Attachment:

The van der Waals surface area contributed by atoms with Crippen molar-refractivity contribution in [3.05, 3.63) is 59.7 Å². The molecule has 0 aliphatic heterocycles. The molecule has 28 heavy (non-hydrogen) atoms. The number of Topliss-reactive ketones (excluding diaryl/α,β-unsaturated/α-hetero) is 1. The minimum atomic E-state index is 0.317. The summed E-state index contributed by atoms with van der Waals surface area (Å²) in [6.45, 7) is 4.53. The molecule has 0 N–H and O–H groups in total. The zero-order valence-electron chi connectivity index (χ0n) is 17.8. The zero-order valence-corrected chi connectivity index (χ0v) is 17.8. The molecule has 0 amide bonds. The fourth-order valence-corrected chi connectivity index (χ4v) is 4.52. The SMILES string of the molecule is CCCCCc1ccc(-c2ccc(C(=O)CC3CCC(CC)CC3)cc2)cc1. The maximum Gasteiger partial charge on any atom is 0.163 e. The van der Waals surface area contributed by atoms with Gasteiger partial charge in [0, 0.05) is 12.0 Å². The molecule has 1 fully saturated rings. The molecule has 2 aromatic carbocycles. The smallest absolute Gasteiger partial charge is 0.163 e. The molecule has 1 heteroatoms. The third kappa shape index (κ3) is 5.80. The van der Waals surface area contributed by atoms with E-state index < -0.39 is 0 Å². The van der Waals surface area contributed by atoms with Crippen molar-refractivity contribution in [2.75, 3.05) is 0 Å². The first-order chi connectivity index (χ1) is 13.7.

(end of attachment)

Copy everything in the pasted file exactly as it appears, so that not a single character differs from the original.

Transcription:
The van der Waals surface area contributed by atoms with Crippen molar-refractivity contribution in [3.05, 3.63) is 59.7 Å². The molecule has 0 aliphatic heterocycles. The molecule has 28 heavy (non-hydrogen) atoms. The number of Topliss-reactive ketones (excluding diaryl/α,β-unsaturated/α-hetero) is 1. The minimum atomic E-state index is 0.317. The summed E-state index contributed by atoms with van der Waals surface area (Å²) in [6.45, 7) is 4.53. The molecule has 0 N–H and O–H groups in total. The zero-order valence-electron chi connectivity index (χ0n) is 17.8. The zero-order valence-corrected chi connectivity index (χ0v) is 17.8. The molecule has 0 amide bonds. The fourth-order valence-corrected chi connectivity index (χ4v) is 4.52. The SMILES string of the molecule is CCCCCc1ccc(-c2ccc(C(=O)CC3CCC(CC)CC3)cc2)cc1. The maximum Gasteiger partial charge on any atom is 0.163 e. The van der Waals surface area contributed by atoms with Gasteiger partial charge in [0, 0.05) is 12.0 Å². The molecule has 1 fully saturated rings. The molecule has 2 aromatic carbocycles. The smallest absolute Gasteiger partial charge is 0.163 e. The molecule has 1 heteroatoms. The third kappa shape index (κ3) is 5.80. The van der Waals surface area contributed by atoms with E-state index < -0.39 is 0 Å². The van der Waals surface area contributed by atoms with Crippen molar-refractivity contribution in [2.75, 3.05) is 0 Å². The first-order chi connectivity index (χ1) is 13.7.